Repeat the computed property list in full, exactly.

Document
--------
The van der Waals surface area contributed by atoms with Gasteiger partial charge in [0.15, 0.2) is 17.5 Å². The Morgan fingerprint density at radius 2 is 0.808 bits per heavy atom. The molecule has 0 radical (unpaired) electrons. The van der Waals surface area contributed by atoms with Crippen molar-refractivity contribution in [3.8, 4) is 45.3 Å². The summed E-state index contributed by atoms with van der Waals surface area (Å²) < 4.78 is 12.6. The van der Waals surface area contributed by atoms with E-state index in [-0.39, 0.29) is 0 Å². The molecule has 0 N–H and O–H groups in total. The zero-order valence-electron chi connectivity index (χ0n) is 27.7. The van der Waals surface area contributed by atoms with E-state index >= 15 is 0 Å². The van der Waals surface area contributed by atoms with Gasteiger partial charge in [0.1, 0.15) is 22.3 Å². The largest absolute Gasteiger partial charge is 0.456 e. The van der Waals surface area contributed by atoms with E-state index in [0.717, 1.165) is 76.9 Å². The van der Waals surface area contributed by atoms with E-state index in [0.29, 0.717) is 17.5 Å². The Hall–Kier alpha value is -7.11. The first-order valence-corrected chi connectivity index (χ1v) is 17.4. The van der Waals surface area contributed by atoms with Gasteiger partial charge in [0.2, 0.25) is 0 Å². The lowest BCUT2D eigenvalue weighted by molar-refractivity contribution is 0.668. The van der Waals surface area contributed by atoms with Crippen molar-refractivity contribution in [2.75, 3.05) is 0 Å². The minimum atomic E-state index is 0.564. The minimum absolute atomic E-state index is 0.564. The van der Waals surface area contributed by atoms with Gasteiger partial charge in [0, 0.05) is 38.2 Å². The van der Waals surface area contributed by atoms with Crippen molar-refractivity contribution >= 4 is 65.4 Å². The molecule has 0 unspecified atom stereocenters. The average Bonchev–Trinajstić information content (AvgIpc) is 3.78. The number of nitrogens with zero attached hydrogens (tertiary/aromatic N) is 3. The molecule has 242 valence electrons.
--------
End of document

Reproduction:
The van der Waals surface area contributed by atoms with Gasteiger partial charge in [0.15, 0.2) is 17.5 Å². The Morgan fingerprint density at radius 2 is 0.808 bits per heavy atom. The molecule has 0 radical (unpaired) electrons. The van der Waals surface area contributed by atoms with Crippen molar-refractivity contribution in [3.8, 4) is 45.3 Å². The summed E-state index contributed by atoms with van der Waals surface area (Å²) < 4.78 is 12.6. The van der Waals surface area contributed by atoms with E-state index in [-0.39, 0.29) is 0 Å². The molecule has 0 N–H and O–H groups in total. The zero-order valence-electron chi connectivity index (χ0n) is 27.7. The van der Waals surface area contributed by atoms with E-state index >= 15 is 0 Å². The van der Waals surface area contributed by atoms with Gasteiger partial charge in [0.1, 0.15) is 22.3 Å². The largest absolute Gasteiger partial charge is 0.456 e. The van der Waals surface area contributed by atoms with E-state index in [0.717, 1.165) is 76.9 Å². The van der Waals surface area contributed by atoms with E-state index in [0.29, 0.717) is 17.5 Å². The Hall–Kier alpha value is -7.11. The first-order valence-corrected chi connectivity index (χ1v) is 17.4. The van der Waals surface area contributed by atoms with Gasteiger partial charge in [0.2, 0.25) is 0 Å². The lowest BCUT2D eigenvalue weighted by molar-refractivity contribution is 0.668. The van der Waals surface area contributed by atoms with Crippen molar-refractivity contribution in [2.75, 3.05) is 0 Å². The minimum atomic E-state index is 0.564. The minimum absolute atomic E-state index is 0.564. The van der Waals surface area contributed by atoms with Gasteiger partial charge in [0, 0.05) is 38.2 Å². The van der Waals surface area contributed by atoms with Crippen molar-refractivity contribution >= 4 is 65.4 Å². The molecule has 0 unspecified atom stereocenters. The average Bonchev–Trinajstić information content (AvgIpc) is 3.78. The number of nitrogens with zero attached hydrogens (tertiary/aromatic N) is 3. The molecule has 242 valence electrons.